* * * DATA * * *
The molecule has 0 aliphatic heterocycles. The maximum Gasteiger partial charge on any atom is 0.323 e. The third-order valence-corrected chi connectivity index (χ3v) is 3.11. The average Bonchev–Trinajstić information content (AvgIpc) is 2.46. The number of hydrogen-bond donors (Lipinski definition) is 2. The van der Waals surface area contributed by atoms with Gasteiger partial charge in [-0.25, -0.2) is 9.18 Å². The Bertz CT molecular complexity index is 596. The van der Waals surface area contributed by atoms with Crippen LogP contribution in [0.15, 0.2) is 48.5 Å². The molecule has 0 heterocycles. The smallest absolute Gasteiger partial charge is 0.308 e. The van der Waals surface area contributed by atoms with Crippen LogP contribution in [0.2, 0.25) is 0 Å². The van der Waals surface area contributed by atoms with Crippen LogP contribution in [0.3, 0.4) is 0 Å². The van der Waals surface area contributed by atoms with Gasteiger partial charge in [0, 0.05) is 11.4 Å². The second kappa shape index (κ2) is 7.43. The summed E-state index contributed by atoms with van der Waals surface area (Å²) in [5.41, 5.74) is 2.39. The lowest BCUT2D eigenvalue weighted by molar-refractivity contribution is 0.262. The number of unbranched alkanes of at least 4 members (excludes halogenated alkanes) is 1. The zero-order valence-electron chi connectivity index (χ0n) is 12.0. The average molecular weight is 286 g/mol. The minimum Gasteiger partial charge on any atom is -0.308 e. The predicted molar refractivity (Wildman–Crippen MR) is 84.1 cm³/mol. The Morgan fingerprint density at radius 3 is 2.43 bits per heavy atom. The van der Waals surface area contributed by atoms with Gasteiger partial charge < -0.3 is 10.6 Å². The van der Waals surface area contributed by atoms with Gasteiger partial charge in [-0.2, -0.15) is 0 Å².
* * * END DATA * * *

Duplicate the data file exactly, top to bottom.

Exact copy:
The molecule has 0 aliphatic heterocycles. The maximum Gasteiger partial charge on any atom is 0.323 e. The third-order valence-corrected chi connectivity index (χ3v) is 3.11. The average Bonchev–Trinajstić information content (AvgIpc) is 2.46. The number of hydrogen-bond donors (Lipinski definition) is 2. The van der Waals surface area contributed by atoms with Gasteiger partial charge in [-0.25, -0.2) is 9.18 Å². The Bertz CT molecular complexity index is 596. The van der Waals surface area contributed by atoms with Crippen LogP contribution in [0.15, 0.2) is 48.5 Å². The molecule has 0 heterocycles. The smallest absolute Gasteiger partial charge is 0.308 e. The van der Waals surface area contributed by atoms with Crippen LogP contribution in [0.2, 0.25) is 0 Å². The van der Waals surface area contributed by atoms with Crippen LogP contribution in [0.3, 0.4) is 0 Å². The van der Waals surface area contributed by atoms with Gasteiger partial charge in [0, 0.05) is 11.4 Å². The second kappa shape index (κ2) is 7.43. The summed E-state index contributed by atoms with van der Waals surface area (Å²) in [5.41, 5.74) is 2.39. The lowest BCUT2D eigenvalue weighted by molar-refractivity contribution is 0.262. The number of unbranched alkanes of at least 4 members (excludes halogenated alkanes) is 1. The zero-order valence-electron chi connectivity index (χ0n) is 12.0. The average molecular weight is 286 g/mol. The minimum Gasteiger partial charge on any atom is -0.308 e. The predicted molar refractivity (Wildman–Crippen MR) is 84.1 cm³/mol. The Morgan fingerprint density at radius 3 is 2.43 bits per heavy atom. The van der Waals surface area contributed by atoms with Gasteiger partial charge < -0.3 is 10.6 Å². The van der Waals surface area contributed by atoms with Gasteiger partial charge in [-0.2, -0.15) is 0 Å².